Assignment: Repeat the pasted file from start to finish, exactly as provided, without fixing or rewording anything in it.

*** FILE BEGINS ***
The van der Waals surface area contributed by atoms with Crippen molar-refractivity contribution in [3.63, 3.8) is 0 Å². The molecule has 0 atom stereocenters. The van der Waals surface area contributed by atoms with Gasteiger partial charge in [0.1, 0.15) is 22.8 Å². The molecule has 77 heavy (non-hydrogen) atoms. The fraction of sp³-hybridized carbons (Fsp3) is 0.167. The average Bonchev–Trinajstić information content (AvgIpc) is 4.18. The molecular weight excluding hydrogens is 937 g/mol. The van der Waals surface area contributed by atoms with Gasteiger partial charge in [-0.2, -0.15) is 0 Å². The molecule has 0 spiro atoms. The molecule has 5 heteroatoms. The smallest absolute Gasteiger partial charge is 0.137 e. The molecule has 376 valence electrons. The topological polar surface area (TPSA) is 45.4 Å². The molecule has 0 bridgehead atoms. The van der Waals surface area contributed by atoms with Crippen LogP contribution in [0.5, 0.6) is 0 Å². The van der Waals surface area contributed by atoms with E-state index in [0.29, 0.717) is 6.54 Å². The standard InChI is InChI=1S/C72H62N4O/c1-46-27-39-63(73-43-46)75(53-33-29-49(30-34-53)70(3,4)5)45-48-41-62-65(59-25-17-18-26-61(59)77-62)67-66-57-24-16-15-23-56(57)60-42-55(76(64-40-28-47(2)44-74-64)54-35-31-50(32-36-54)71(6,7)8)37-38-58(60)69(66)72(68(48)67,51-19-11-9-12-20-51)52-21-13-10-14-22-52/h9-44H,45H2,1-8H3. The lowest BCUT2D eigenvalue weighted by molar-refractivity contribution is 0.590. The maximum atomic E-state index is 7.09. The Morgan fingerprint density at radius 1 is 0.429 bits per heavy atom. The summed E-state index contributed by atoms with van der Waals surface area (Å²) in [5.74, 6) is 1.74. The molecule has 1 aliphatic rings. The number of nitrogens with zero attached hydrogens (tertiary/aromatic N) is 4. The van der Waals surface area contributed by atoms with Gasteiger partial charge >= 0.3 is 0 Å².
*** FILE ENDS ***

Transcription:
The van der Waals surface area contributed by atoms with Crippen molar-refractivity contribution in [3.63, 3.8) is 0 Å². The molecule has 0 atom stereocenters. The van der Waals surface area contributed by atoms with Gasteiger partial charge in [0.1, 0.15) is 22.8 Å². The molecule has 77 heavy (non-hydrogen) atoms. The fraction of sp³-hybridized carbons (Fsp3) is 0.167. The average Bonchev–Trinajstić information content (AvgIpc) is 4.18. The molecular weight excluding hydrogens is 937 g/mol. The van der Waals surface area contributed by atoms with Gasteiger partial charge in [-0.2, -0.15) is 0 Å². The molecule has 0 spiro atoms. The molecule has 5 heteroatoms. The smallest absolute Gasteiger partial charge is 0.137 e. The molecule has 376 valence electrons. The topological polar surface area (TPSA) is 45.4 Å². The molecule has 0 bridgehead atoms. The van der Waals surface area contributed by atoms with Crippen LogP contribution in [0.5, 0.6) is 0 Å². The van der Waals surface area contributed by atoms with E-state index in [0.29, 0.717) is 6.54 Å². The standard InChI is InChI=1S/C72H62N4O/c1-46-27-39-63(73-43-46)75(53-33-29-49(30-34-53)70(3,4)5)45-48-41-62-65(59-25-17-18-26-61(59)77-62)67-66-57-24-16-15-23-56(57)60-42-55(76(64-40-28-47(2)44-74-64)54-35-31-50(32-36-54)71(6,7)8)37-38-58(60)69(66)72(68(48)67,51-19-11-9-12-20-51)52-21-13-10-14-22-52/h9-44H,45H2,1-8H3. The lowest BCUT2D eigenvalue weighted by molar-refractivity contribution is 0.590. The maximum atomic E-state index is 7.09. The Morgan fingerprint density at radius 1 is 0.429 bits per heavy atom. The summed E-state index contributed by atoms with van der Waals surface area (Å²) in [5.74, 6) is 1.74. The molecule has 1 aliphatic rings. The number of nitrogens with zero attached hydrogens (tertiary/aromatic N) is 4. The van der Waals surface area contributed by atoms with Gasteiger partial charge >= 0.3 is 0 Å².